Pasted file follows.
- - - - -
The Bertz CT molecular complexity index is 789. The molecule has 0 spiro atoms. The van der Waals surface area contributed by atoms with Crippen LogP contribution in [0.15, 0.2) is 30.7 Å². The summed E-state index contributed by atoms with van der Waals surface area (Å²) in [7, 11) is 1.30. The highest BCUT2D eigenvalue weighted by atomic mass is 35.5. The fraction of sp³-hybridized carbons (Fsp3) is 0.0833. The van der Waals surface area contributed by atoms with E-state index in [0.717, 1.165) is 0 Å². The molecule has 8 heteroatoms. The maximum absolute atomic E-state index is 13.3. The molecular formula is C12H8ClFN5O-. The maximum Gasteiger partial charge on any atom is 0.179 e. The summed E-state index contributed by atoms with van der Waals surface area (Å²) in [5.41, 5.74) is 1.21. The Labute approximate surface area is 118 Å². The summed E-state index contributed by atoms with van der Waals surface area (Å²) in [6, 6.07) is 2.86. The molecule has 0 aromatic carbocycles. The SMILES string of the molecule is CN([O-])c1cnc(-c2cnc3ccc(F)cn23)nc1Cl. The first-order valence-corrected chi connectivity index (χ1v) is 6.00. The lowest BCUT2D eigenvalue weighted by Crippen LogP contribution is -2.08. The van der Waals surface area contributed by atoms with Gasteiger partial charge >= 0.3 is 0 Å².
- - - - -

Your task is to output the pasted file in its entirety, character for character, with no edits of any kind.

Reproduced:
The Bertz CT molecular complexity index is 789. The molecule has 0 spiro atoms. The van der Waals surface area contributed by atoms with Crippen LogP contribution in [0.15, 0.2) is 30.7 Å². The summed E-state index contributed by atoms with van der Waals surface area (Å²) in [7, 11) is 1.30. The highest BCUT2D eigenvalue weighted by atomic mass is 35.5. The fraction of sp³-hybridized carbons (Fsp3) is 0.0833. The van der Waals surface area contributed by atoms with E-state index in [0.717, 1.165) is 0 Å². The molecule has 8 heteroatoms. The maximum absolute atomic E-state index is 13.3. The molecular formula is C12H8ClFN5O-. The maximum Gasteiger partial charge on any atom is 0.179 e. The summed E-state index contributed by atoms with van der Waals surface area (Å²) in [5.41, 5.74) is 1.21. The Labute approximate surface area is 118 Å². The summed E-state index contributed by atoms with van der Waals surface area (Å²) in [6, 6.07) is 2.86. The molecule has 0 aromatic carbocycles. The SMILES string of the molecule is CN([O-])c1cnc(-c2cnc3ccc(F)cn23)nc1Cl. The first-order valence-corrected chi connectivity index (χ1v) is 6.00. The lowest BCUT2D eigenvalue weighted by Crippen LogP contribution is -2.08. The van der Waals surface area contributed by atoms with Gasteiger partial charge >= 0.3 is 0 Å².